A pioneer restaurant in Peekskill’s dining scene closed its doors last week. Cathal ‘Chuck’ McGreal, owner of The Quiet Man Public House on North Division Street, posted on Facebook that the lease on the building he brought to life was not being renewed and he was closing the traditional Irish pub almost exactly nine years after he poured love, money and craftmanship into opening at a time when Peekskill had limited dining options in the downtown.
He explained in a heartfelt video, addressed to all the friends of The Quiet Man, that when he began negotiations with landlords to renew his lease that was coming due at the end of the year, he was advised by the estate of the landlord that his lease wasn’t being extended.
In March when the Covid-19 pandemic started, he made a conscious decision to close until the time was right to reopen. “The health and safety of my employees, their families, as well as all of our loyal customers and their families, was paramount to me,” said McGreal. “While working toward our safe re-opening, we entered into negotiations to extend our lease. It was during this time that we were advised by the estate of our landlord that they wanted to go in a different direction.”
And with that, an authentic Irish pub that was a gathering place for music, food and community disappeared. Despite efforts from city officials to persuade members of the estate to reconsider, the signs came down from the building and the bar that McGreal built was removed. He said it’s been a roller coaster since word got out that he was closing and he’s using this time to take a breather. He’s been approached by a few other landlords and he’s going to take a look. “Never say no,” is how he termed it in his Irish brogue.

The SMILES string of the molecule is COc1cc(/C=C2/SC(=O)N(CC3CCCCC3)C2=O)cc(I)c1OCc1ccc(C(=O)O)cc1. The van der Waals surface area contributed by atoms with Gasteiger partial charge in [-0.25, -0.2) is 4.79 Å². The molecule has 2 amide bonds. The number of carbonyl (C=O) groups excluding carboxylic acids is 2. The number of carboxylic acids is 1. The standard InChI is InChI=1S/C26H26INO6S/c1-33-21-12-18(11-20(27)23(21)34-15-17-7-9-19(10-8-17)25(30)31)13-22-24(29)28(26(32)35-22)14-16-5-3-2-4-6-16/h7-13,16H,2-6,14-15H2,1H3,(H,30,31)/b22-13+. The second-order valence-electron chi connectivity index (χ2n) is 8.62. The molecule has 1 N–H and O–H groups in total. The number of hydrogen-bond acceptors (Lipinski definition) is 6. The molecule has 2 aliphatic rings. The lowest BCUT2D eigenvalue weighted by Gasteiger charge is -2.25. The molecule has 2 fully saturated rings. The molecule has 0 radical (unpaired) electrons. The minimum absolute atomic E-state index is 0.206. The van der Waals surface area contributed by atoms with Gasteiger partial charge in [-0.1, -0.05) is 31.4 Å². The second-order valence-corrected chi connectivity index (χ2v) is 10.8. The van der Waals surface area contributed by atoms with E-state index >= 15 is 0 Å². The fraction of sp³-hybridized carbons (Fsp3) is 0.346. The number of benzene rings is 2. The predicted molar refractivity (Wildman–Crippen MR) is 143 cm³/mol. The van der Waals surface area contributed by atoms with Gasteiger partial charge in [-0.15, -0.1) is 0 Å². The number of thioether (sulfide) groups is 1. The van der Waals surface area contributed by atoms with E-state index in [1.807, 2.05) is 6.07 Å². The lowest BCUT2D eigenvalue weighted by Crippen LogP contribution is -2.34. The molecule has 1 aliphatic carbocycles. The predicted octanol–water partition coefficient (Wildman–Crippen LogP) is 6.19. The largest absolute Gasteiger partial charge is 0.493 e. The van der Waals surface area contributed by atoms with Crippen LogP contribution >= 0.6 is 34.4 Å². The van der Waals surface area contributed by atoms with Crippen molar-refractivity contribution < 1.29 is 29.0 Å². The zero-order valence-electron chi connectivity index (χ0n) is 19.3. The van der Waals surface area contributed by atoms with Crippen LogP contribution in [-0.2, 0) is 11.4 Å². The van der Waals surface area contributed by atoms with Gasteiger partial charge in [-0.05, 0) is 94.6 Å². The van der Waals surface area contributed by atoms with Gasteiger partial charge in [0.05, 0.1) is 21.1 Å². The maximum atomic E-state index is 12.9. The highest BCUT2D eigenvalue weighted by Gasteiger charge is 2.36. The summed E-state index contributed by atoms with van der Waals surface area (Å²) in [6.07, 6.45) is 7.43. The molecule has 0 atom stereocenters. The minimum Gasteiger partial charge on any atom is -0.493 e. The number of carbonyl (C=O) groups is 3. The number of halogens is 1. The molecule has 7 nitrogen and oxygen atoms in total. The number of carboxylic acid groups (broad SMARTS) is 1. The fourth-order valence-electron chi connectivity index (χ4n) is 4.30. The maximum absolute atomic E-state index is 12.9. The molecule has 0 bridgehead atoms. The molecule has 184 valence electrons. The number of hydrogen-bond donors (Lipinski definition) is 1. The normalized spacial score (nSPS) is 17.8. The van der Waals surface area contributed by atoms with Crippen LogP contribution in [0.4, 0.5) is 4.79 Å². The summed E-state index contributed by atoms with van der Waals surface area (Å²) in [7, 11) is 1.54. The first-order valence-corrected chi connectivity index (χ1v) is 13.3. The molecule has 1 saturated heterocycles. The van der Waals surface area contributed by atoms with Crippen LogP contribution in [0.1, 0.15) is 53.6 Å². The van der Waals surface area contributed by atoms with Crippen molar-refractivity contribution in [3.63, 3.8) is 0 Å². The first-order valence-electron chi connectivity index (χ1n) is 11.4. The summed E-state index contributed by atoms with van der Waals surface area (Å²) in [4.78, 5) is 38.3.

“It was a surprise to everybody, and the outpouring of support has been phenomenally incredible. I can’t believe we touched and affected so many,” he said. “I never wanted fame or fortune, this has been a labor of love to give back to the community,” said McGreal who was quick to support fundraisers for various groups in Peekskill and the area.
The building, at 15 N. Division, was sitting vacant and boarded up when McGreal first saw it in 2010. “There was a mural on the outside, so it wasn’t that noticeable that it was derelict and in need of a lot of work” said McGreal. The owner at the time had a vision for the building that he shared with McGreal. “He was a real visionary,” said McGreal of Kenneth Laudon who passed away last December. In 2011, McGreal took a gamble on restoring it and opened later that year.
McGreal, 50, grew up in Ireland in the restaurant industry. His mother was a chef and the movie Quiet Man with John Wayne and Maureen O’Hara was filmed about a half hour away from where he lived on Ireland’s west coast. “I loved the movie” said McGreal and his dad was the embodiment of the gentle giant that is the quiet man, said McGreal. His dad wasn’t alive to see his son open The Quiet Man but naming it that was a tip of the hat to him said McGreal.